without concomitant use of ACE inhibitors (see section 4.4).

Elderly patients

In the safety pooling, 37% of the everolimus -treated patients were ≥65 years of age. The number of

patients with an adverse reaction leading to discontinuation of the medicinal product was higher in

patients

≥65

years

(20%

vs.

13%).

most

common

adverse

reactions

leading

discontinuation were pneumonitis (including interstitial lung disease), stomatitis, fatigue and dyspnoea.

Reporting of suspected adverse reactions

Reporting suspected adverse reactions after authorisation of the medicinal product is important. It

allows

continued

monitoring

benefit/risk

balance

medicinal

product.

Healthcare

professionals are asked to report any suspected adverse reactions via the national reporting system

listed in Appendix V.

4.9 Overdose

Reported experience with overdose in humans is very limited. Single doses of up to 70 mg have been

given with acceptable acute tolerability. General supportive measures should be initiated in all cases of

overdose.

5. PHARMACOLOGICAL PROPERTIES

5.1 Pharmacodynamic properties

Pharmacotherapeutic

group:

Antineoplastic

agents,

other

antineoplastic

agents,

protein

kinase

inhibitors, ATC code: L01XE10

Mechanism of action

Everolimus is a selective mTOR (mammalian target of rapamycin) inhibitor. mTOR is a key serine-

threonine kinase, the activity of which is known to be upregulated in a number of human cancers.

Everolimus binds to the intracellular protein FKBP-12, forming a complex that inhibits mTOR

complex-1 (mTORC1) activity.

Inhibition of the mTORC1 signalling pathway interferes with the

translation and synthesis of proteins by reducing the activity of S6 ribosomal protein kinase (S6K1) and

eukaryotic elongation factor 4E-binding protein (4EBP-1) that regulate proteins involved in the cell

cycle, angiogenesis and glycolysis. S6K1is thought to phosphorylate the activation function domain 1

of the oestrogen receptor, which is responsible for ligand-independent receptor activation. Everolimus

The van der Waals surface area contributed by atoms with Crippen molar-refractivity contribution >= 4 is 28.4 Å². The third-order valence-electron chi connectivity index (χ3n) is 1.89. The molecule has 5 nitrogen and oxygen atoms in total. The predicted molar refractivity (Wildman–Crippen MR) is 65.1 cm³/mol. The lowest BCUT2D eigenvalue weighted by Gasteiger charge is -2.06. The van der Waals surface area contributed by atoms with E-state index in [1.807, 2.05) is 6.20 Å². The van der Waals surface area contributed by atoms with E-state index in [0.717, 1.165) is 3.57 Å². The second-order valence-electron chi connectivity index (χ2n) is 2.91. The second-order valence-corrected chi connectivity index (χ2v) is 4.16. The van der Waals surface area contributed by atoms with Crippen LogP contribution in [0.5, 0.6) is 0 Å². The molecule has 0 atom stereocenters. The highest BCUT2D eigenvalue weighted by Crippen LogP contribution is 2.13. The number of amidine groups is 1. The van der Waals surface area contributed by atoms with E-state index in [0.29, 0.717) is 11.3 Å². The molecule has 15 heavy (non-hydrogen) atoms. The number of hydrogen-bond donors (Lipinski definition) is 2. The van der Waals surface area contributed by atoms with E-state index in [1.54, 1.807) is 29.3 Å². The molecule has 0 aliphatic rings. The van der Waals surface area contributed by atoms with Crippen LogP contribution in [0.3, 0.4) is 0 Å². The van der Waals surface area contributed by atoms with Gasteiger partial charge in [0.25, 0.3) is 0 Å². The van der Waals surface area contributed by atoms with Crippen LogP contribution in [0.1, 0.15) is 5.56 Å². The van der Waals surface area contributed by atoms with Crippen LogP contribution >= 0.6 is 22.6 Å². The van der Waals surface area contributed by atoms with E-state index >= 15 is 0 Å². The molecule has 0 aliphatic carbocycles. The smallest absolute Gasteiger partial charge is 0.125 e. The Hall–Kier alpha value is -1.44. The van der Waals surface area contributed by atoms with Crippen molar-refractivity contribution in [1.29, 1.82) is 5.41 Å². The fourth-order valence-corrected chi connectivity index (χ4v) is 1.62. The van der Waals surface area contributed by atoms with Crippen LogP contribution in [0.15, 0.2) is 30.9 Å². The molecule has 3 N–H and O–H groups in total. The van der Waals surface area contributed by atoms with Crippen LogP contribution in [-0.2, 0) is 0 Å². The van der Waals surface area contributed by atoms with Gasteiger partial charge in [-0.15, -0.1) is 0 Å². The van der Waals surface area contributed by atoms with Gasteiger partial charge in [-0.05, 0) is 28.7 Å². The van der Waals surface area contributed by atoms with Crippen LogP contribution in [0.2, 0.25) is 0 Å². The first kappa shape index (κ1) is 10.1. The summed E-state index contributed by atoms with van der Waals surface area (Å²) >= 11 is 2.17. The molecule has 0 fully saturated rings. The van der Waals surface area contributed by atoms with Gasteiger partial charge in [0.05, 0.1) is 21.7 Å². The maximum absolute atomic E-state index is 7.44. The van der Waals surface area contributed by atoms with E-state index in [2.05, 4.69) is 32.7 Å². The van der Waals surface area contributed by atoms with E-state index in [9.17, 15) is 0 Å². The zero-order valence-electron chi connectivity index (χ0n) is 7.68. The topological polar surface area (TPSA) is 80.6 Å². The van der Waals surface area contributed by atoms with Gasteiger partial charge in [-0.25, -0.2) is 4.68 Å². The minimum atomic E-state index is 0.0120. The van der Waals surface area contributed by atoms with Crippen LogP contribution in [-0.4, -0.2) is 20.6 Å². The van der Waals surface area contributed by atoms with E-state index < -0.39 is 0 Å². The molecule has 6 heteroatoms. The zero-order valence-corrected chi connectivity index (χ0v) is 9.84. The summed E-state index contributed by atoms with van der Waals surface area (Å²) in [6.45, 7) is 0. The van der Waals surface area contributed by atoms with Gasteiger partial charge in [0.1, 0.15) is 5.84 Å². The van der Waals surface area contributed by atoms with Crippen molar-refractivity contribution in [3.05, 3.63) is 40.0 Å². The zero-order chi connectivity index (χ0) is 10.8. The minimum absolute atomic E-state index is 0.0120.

reduces levels of vascular endothelial growth factor (VEGF), which potentiates tumour angiogenic

processes. Everolimus is a potent inhibitor of the growth and proliferation of tumour cells, endothelial

cells, fibroblasts and blood-vessel-associated smooth muscle cells and has been shown to reduce

glycolysis in solid tumours

in vitro

in vivo

Clinical efficacy and safety

Hormone receptor-positive advanced breast cancer

BOLERO-2 (study CRAD001Y2301), a randomised, double-blind, multicentre phase III study of

Everolimus medac + exemestane versus placebo + exemestane, was conducted in postmenopausal

women with oestrogen receptor-positive, HER2/neu negative advanced breast cancer with recurrence

or progression following prior therapy with letrozole or anastrozole. Randomisation was stratified by

documented sensitivity to prior hormonal therapy and by the presence of visceral metastasis. Sensitivity

to prior hormonal therapy was defined as either (1) documented clinical benefit (complete response

[CR], partial response [PR], stable disease ≥24 weeks) from at least one prior hormonal therapy in the

advanced setting or (2) at least 24 months of adjuvant hormonal therapy prior to recurrence.

The primary endpoint for the study was progression-free survival (PFS) evaluated by RECIST

(Response

Evaluation

Criteria

Solid

Tumors),

based

investigator’s

assessment

(local

radiology). Supportive PFS analyses were based on an independent central radiology review.

Secondary endpoints included overall survival (OS), objective response rate, clinical benefit rate,

safety, change in quality of life (QoL) and time to ECOG PS (Eastern Cooperative Oncology Group

performance status) deterioration.

A total of 724 patients were randomised in a 2:1 ratio to the combination everolimus (10 mg daily) +

exemestane (25 mg daily) (n=485) or to the placebo + exemestane arm (25 mg daily) (n=239). At the